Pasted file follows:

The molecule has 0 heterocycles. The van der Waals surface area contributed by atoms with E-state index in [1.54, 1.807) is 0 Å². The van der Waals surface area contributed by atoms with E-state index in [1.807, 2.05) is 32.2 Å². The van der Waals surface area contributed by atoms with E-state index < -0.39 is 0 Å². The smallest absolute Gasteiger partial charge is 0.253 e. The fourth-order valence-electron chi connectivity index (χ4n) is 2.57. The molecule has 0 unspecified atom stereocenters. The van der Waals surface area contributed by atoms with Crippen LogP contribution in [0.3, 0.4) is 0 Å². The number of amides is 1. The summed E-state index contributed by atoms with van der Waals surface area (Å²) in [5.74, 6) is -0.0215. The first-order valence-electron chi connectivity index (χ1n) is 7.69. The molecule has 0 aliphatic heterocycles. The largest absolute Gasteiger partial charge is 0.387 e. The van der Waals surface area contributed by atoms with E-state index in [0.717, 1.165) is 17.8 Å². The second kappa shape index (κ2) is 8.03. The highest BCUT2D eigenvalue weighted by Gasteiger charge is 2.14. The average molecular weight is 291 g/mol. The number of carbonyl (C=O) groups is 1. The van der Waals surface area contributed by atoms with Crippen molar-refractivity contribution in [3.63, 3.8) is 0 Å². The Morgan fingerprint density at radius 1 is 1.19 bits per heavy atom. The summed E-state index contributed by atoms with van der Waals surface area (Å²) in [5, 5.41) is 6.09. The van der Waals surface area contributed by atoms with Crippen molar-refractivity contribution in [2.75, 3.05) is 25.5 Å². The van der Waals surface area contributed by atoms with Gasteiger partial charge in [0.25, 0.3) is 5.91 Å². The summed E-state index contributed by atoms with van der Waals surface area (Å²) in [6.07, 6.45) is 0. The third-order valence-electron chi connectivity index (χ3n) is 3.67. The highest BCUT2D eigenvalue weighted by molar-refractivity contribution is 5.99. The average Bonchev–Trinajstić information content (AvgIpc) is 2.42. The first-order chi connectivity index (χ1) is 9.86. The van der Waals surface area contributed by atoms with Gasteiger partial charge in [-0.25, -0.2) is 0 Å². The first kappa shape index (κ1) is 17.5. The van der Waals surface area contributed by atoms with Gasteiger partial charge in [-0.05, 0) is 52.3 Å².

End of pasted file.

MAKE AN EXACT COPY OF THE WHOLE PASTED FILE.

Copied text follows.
The molecule has 0 heterocycles. The van der Waals surface area contributed by atoms with E-state index in [1.54, 1.807) is 0 Å². The van der Waals surface area contributed by atoms with E-state index in [1.807, 2.05) is 32.2 Å². The van der Waals surface area contributed by atoms with E-state index < -0.39 is 0 Å². The smallest absolute Gasteiger partial charge is 0.253 e. The fourth-order valence-electron chi connectivity index (χ4n) is 2.57. The molecule has 0 unspecified atom stereocenters. The van der Waals surface area contributed by atoms with Crippen LogP contribution in [0.3, 0.4) is 0 Å². The number of amides is 1. The summed E-state index contributed by atoms with van der Waals surface area (Å²) in [5.74, 6) is -0.0215. The first-order valence-electron chi connectivity index (χ1n) is 7.69. The molecule has 0 aliphatic heterocycles. The largest absolute Gasteiger partial charge is 0.387 e. The van der Waals surface area contributed by atoms with E-state index in [0.717, 1.165) is 17.8 Å². The second kappa shape index (κ2) is 8.03. The highest BCUT2D eigenvalue weighted by Gasteiger charge is 2.14. The average molecular weight is 291 g/mol. The number of carbonyl (C=O) groups is 1. The van der Waals surface area contributed by atoms with Crippen molar-refractivity contribution in [3.63, 3.8) is 0 Å². The Morgan fingerprint density at radius 1 is 1.19 bits per heavy atom. The summed E-state index contributed by atoms with van der Waals surface area (Å²) in [5, 5.41) is 6.09. The van der Waals surface area contributed by atoms with Crippen molar-refractivity contribution in [2.75, 3.05) is 25.5 Å². The van der Waals surface area contributed by atoms with Gasteiger partial charge in [0.25, 0.3) is 5.91 Å². The summed E-state index contributed by atoms with van der Waals surface area (Å²) in [6.07, 6.45) is 0. The third-order valence-electron chi connectivity index (χ3n) is 3.67. The highest BCUT2D eigenvalue weighted by molar-refractivity contribution is 5.99. The average Bonchev–Trinajstić information content (AvgIpc) is 2.42. The first-order chi connectivity index (χ1) is 9.86. The van der Waals surface area contributed by atoms with Gasteiger partial charge in [-0.25, -0.2) is 0 Å². The first kappa shape index (κ1) is 17.5. The van der Waals surface area contributed by atoms with Gasteiger partial charge in [-0.05, 0) is 52.3 Å².